The food industry has been discovering the bottom line benefits of recovering biogas from food waste, and farmers are realizing similar returns from manure biogas recovery. Now the U.S. Department of Agriculture just chipped in with the new Biogas Opportunities Roadmap, part of which demonstrates how marrying food waste and manure could turn those two massive disposal streams into a valuable asset for U.S. farmers.
The Roadmap specifically focuses on the role that livestock farmers can play in reducing methane emissions while adding more renewable biogas to the U.S. energy portfolio. Since the Roadmap was prepared with considerable input from the agriculture industry including the Innovation Center for U.S. Dairy, let’s take a look at the manure/food waste commingling aspect from the dairy farm perspective.
The road to the Biogas Opportunities Roadmap
For those of you new to the topic, as microorganisms feed on organic material they emit methane-rich gas. In nature, the process takes a relatively long time, and methane — a powerful greenhouse gas — escapes into the atmosphere. By enclosing manure, human waste, and/or food and agricultural waste in a controlled environment called a digester, you can speed up the process and capture the methane.
Tackling agriculture-related methane emissions is one focus of the Environmental Protection Agency’s climate change management strategy, but the sticking point is how to convince farmers that investing in a digester system will pay off.
That’s where the Roadmap comes in. The figure of $2.9 billion comes from a biogas research report prepared by the Innovation Center last year, which informed part of the Roadmap’s strategies. It refers to the market potential for recovering biogas from 9 million tons of manure annually, from 4 million dairy cows.
Rather than focusing exclusively on manure, the Innovation Center looked at the potential for combining manure and food waste in co-digester systems at 2,647 dairy digesters.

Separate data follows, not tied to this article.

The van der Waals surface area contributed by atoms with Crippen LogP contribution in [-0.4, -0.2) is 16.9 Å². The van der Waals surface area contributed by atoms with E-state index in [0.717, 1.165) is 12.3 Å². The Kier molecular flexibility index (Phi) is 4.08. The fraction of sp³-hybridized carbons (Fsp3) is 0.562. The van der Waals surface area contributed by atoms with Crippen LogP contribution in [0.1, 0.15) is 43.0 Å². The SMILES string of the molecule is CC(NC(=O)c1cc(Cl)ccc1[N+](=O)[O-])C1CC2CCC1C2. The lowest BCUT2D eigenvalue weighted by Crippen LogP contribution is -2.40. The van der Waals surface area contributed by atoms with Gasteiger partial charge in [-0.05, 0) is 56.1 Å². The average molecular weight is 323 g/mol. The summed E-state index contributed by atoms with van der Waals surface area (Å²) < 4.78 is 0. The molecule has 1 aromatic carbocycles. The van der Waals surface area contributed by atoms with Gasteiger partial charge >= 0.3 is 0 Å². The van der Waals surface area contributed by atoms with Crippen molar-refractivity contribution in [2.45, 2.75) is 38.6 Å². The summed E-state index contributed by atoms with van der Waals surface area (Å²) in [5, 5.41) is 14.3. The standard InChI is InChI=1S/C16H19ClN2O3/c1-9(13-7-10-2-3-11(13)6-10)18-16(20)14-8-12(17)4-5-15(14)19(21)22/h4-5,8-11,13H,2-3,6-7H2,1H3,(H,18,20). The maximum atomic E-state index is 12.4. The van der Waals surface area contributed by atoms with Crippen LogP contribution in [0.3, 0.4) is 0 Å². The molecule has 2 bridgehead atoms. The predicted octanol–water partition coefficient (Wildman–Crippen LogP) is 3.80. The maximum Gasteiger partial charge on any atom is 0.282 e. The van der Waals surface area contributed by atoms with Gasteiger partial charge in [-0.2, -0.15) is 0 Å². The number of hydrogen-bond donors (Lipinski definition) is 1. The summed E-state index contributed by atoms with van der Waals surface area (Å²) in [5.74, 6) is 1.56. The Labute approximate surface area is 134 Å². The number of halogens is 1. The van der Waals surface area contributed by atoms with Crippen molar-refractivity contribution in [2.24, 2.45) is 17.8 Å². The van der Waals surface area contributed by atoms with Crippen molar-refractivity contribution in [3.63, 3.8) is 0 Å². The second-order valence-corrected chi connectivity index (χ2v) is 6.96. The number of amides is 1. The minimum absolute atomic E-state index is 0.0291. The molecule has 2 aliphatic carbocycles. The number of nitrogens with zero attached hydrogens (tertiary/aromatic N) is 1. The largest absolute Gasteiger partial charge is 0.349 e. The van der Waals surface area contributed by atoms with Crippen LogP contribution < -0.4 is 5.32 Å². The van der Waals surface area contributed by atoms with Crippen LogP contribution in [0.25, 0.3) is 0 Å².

The payoff could be significant for individual dairy farms. In addition to producing captured methane that could be used to power farm operations, leftover solids are inert and can be used as fertilizer or soil enhancer without wreaking the environmental havoc posed by land-based methods for disposing of raw manure (namely, storing it in open lagoons or spraying it on fields).
With further drying and processing, the solids could also be recycled for livestock bedding, and there is also some potential for recovering useful plant nutrients.
Dairy biogas partnerships pay off
Darigold, Inc., is a showcase effort for the dairy industry’s biogas initiatives. The Innovation Center cites Darigold Chairman Jim Verkhoven, who is also a dairy farmer, to sum up the benefits of manure digesters in a nutshell:
On dairy farms, digesters can increasingly be part of the solution to manure management challenges and enhance our ability to sustain our farms for the next generation.
When you introduce food waste biogas into the equation, you also get the potential to form high-profile community partnerships that benefit both the manure producer and the food waste producer.
It’s also worth noting that biogas co-digestion is starting to emerge in municipal wastewater treatment, as illustrated by a New York City pilot program for commingling food waste with its existing wastewater biogas recovery systems.
The Biogas Opportunities Roadmap
The Roadmap itself is a voluntary, strategic plan that leverages a long history of innovation in U.S. dairy operations and its broad involvement with strategies for climate management (the Climate Data Initiative is another good example).
It calls for the Environmental Protection Agency and the departments of Energy and Agriculture to work with the dairy industry and other stakeholders to overcome obstacles to bigas digester investment.
Tracking biogas digester performance and tweaking digester systems to produce more high-value products, such as nitrogen and phosphorus, are two key parts of the plan.
Also included is the development of new financing arrangements, which we’re thinking could include something similar to the power purchase agreements (PPAs).
PPAs have already kickstarted the market for distributed solar energy, and PPA-style financing is already starting to emerge as a means of enabling property owners to invest in energy efficiency improvements without an up-front investment, so biogas digesters could be a logical next step.
Image (cropped): cheeselave